So when we talk about awesome VCOs...yeah, my "awesome" VCOs are all quite boring. But then, modular is about what happens when these things all get hooked up together; what they're like as singular objects is sort of pointless. I've heard great stuff done on Buchlas and Serges and the like...and, for the polar opposite, I've also heard what Noise Reap's cheap Bermuda VCO is capable of...and in the end, it's not the device, it's what YOU can do with it!


The Elta Music Console in module format? Could have CV control over the selected program, the Z parameter, or the blend. Yes, I acknowledge they've made modules before. I think Boss would be fair to say seeing as Roland has made modules in the past. I was also thinking Fulltone, but that was more because I was daydreaming about a SS Tape Echo or a Tube Tape Echo with a trigger from a sequencer running into the echo cancel instead of using their echo cancel footswitch. I don't think Fulltone is too much into some of the more experimental things.

Rookie. Learning Guitar. Will one day build a rack.

As a long time guitar guy, I’d say that Walrus Audio is probably the best new entry to eurorack effect manufacturers. Their pedals are all very creative and have new approaches to effects.


I'll also add an expression of love for the Instruo Cs-L.


Hi Funbun,

I agree here with Toodee that you actually can't have enough VCOs as long as your wallet and your rack space supports that "principle" ;-)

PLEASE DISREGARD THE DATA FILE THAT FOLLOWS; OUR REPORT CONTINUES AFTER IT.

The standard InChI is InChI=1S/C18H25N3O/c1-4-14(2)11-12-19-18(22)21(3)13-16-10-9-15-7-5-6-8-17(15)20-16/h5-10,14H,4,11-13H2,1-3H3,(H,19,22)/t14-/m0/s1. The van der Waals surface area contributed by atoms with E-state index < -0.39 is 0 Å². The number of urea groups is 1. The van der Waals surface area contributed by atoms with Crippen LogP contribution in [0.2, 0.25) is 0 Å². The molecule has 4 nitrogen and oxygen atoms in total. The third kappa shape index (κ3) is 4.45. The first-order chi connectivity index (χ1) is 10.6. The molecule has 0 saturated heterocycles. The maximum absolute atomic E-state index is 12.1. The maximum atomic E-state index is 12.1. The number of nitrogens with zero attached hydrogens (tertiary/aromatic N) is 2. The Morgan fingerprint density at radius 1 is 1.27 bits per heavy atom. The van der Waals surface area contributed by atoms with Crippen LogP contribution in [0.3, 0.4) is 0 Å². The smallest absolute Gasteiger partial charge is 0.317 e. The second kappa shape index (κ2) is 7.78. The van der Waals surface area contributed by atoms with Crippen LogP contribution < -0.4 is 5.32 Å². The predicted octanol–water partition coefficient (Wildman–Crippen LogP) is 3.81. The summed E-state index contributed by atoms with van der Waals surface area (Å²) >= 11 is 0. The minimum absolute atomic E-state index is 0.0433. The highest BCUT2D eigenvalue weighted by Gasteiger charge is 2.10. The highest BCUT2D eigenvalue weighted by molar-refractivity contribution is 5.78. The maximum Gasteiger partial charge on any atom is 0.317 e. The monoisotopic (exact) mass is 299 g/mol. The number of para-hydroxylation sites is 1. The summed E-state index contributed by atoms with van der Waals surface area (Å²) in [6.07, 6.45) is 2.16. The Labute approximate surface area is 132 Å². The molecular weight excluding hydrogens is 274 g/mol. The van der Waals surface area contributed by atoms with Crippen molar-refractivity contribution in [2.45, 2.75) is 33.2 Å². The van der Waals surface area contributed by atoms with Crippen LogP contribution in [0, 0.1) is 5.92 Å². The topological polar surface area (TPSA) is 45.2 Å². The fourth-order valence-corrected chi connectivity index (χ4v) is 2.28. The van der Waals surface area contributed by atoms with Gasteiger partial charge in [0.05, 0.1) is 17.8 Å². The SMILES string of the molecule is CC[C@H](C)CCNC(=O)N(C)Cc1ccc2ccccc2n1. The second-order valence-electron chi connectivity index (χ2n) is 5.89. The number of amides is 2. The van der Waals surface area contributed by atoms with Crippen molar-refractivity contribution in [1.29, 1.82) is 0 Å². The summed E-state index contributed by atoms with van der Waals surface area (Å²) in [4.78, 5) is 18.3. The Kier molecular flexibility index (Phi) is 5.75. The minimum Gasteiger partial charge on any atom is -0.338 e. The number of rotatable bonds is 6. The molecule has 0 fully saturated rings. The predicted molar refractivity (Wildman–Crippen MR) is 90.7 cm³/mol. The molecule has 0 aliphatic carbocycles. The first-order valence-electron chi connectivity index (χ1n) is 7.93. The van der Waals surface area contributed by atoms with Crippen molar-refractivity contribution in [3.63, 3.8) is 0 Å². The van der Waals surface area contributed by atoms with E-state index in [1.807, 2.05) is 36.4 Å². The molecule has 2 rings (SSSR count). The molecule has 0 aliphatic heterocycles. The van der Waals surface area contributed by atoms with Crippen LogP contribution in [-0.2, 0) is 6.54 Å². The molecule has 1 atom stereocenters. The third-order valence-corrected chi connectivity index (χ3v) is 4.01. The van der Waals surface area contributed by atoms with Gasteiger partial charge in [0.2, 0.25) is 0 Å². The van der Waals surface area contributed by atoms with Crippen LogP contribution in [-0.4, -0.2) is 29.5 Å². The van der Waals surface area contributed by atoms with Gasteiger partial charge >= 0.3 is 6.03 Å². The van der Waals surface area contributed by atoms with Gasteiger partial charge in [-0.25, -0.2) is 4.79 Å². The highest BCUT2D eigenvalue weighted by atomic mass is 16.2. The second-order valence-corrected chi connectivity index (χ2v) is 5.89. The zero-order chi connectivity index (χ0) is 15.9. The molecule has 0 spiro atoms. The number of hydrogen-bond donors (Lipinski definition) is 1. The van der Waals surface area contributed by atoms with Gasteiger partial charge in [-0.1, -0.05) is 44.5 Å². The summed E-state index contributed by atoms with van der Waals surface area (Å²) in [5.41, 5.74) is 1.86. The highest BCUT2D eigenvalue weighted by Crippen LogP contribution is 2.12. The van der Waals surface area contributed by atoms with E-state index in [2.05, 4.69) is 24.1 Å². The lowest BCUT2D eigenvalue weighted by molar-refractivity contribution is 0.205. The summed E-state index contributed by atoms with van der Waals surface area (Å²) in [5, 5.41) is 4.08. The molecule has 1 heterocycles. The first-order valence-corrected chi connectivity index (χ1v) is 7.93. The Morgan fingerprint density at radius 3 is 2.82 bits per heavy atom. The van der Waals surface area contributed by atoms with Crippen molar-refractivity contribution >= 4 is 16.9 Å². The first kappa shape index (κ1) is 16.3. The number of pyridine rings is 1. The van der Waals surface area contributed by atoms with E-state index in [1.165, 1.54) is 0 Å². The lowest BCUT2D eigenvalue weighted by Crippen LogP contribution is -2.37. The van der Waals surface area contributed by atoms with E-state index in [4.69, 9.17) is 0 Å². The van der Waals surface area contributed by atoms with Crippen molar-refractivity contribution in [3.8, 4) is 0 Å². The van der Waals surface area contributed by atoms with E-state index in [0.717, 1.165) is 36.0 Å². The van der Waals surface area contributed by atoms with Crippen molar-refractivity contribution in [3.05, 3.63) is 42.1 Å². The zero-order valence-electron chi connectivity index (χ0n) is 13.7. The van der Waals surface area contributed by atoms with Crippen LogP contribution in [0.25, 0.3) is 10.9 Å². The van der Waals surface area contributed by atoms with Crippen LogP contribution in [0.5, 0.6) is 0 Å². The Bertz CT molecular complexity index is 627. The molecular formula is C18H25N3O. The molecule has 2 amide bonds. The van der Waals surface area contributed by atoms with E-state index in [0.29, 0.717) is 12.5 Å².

I started with the dual oscillators from the Behringer Neutron. With that Neutron I warped myself into modular and I never regretted the move to modular! (other than looking every month at an empty bank account... that's the con of modular).

As Stujay18 mentioned the Plaits is a nice one, digital but with some good and fun sounds in it and indeed Doepfer has some good solid oscillators too, not as "fancy" as a Plaits but a real nice VCO (Plaits is actually a DCO).

As a third oscillator (for later once you understand why you are going to buy more than two oscillators ;-) ) then for example the Doepfer A-110-4 is a nice oscillator that has some nice tricks on its sleeves.

The market of oscillators is huge so take your time to check and test them before you buy them (if you have the opportunity to test them at a dealer).